This article is part of an ongoing discussion and debate hosted by RH Reality Check on women’s rights to decide whether, when, and with whom to bear a child in the context of so-called common ground and abortion “dialogues” with the anti-choice movement. Other articles in this series can be found here.
Writing at Religion Dispatches, Pastor Dan said:
There’s a significant trade-off between being nice (or engaging in “civil discourse,” as it’s called these days) and being potent. All the commitment to moral suasion, to building consensus, to reconciliation between political opponents, all the commitment in the world to “speaking out” about your values isn’t going to accomplish squat. (1)
Pastor Dan, I could not agree more. And reading RhRealityCheck’s coverage of the so- called “common ground” engagement/debate made me want to send the blog authors your new book: Changing the Script: An Authentically Faithful And Authentically Progressive Political Theology for the 21st Century where you give one of the most thoughtful and forceful critiques of the “common ground” approach I have come across.
The common ground approach to abortion is fundamentally flawed because the frame of “common ground” makes it seem like there are relatively equal numbers of people who disagree about abortion. In fact, research and polling clearly and repeatedly shows that there is a rough consensus among Americans that abortion should be available in one form or another and that while there does appear to be a static difference in opinion, only those firmly opposed to abortion are becoming more polarized in their views.(2)
Those who advocate for unrestricted abortion access (which I do) do not need to dehumanize those who disagree with us, which Amanda Marcotte does in her piece. The strategy of calling others liars, of claiming that others have evil motives, is an ancient strategy with repercussions that generally breed abhorrent violence. While I do agree with Marcotte that we should not just take conservatives at their word (particularly when it’s “the Word”), I have to agree with Kissling’s critique of Marcotte that she employs a typical liberal hubris: liberals “know” better, liberals have superior access to the truth and facts, while everbody who disagrees must be uneducated or plain dumb. As Kissling puts it: “In fact, you probably wouldn’t need a dialogue if you agreed on the facts.” It’s important to remember that over the course of history, liberal institutions have asserted many nefarious “facts” that justified abhorrent acts of violence and violation (for example dubious and unethical medical testing/torture on African Americans and women.)
But I fear that Kissling, who is clearly set up to represent a moderate/liberal religious perspective, is enacting Schultz’s insight that too often liberals want to play nice, that we want to be “civil.” While civility is certainly a virtue, there is such intense and insidious suffering in this world that liberals need to wield a stronger weapon than civility against the evils of violence—both the violence perpetrated by tyrants who rule nations and the violence perpetrated by tyrants who rule their homes (Judith Herman. Trauma and Recover: The Aftermath of Violence—from Domestic Abuse to Political Terror. Basic Books, 1992.)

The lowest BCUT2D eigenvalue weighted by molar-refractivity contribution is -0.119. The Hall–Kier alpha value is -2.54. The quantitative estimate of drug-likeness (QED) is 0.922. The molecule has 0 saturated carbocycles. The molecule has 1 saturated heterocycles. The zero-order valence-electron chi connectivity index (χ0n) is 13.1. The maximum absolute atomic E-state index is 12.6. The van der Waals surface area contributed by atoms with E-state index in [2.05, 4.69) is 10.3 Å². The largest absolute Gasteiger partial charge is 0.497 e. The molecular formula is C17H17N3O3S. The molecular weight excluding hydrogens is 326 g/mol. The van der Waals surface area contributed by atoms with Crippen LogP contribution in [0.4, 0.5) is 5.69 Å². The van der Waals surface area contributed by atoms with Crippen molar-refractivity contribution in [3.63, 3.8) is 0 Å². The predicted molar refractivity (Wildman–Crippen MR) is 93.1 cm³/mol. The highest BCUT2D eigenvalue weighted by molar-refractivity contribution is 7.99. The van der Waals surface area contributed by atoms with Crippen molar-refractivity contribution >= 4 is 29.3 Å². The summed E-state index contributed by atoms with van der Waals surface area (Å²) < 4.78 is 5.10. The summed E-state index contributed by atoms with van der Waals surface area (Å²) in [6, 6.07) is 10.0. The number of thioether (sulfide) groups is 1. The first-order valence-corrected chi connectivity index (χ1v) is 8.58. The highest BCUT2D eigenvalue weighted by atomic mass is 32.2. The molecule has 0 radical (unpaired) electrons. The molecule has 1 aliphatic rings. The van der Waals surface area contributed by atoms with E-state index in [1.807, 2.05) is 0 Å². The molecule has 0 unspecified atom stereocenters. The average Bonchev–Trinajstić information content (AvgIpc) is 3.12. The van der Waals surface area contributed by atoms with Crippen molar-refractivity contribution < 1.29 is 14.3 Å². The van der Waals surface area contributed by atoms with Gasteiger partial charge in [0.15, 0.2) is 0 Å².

Kissling demonstrates a willful ignorance about both the realities of providing abortions on the front lines and the realities of poverty in this country. I found myself asking “Has she ever spoken with a mother of a 14 year girl who is 20 weeks pregnant? Or worked with a woman selling her children’s clothes in order to raise money for an abortion that only seems to get farther and father away?” I have. I have held an aborted 20 week fetus in my arms and blessed it. It is because of my experiences with women and unwanted pregnancies that I find it unethical and immoral to support any measure that restricts women’s access to abortion.
Kissling also fails to acknowledge that civil debate is just a little bit challenging when you are talking with people who enable, if not nurture, violent radicalism, terrorism, and political assassination. The abortion providing community is literally under violent attack. Civility was taken off the table a long time ago.
I fear these “common ground” dialogues because I fear a liberal impotence nurtured by a deep-seated culture of “civility” and conflict-avoidance; I fear that my brother and sister abortion providers will succumb too easily to assertions about religion, God, and morality being “against” abortion. I fear that once again liberal institutions will be impotent in the face of evil.
“The culture war is not simply conflict over abortion or gay marriage. It is a one sided war of aggression against the civil rights of women and minorities and the rights of individual conscience…” (Journalist Frederick Clarkson quoted in Changing the Script, p. 32)
Let us stay grounded in our liberal and liberating moral traditions that enable us to compassionately, fiercely, and unabashedly claim the righteousness of our work of providing later-term abortions.
As Pastor Dan puts it, if the Left is going to be effective, it’s going to have to take sides. And if the Religious Left is going to be potent, then we are going to have to say:
“My God is the God of the poor, the violated, the abused. You can be for the poor or you can go to hell.”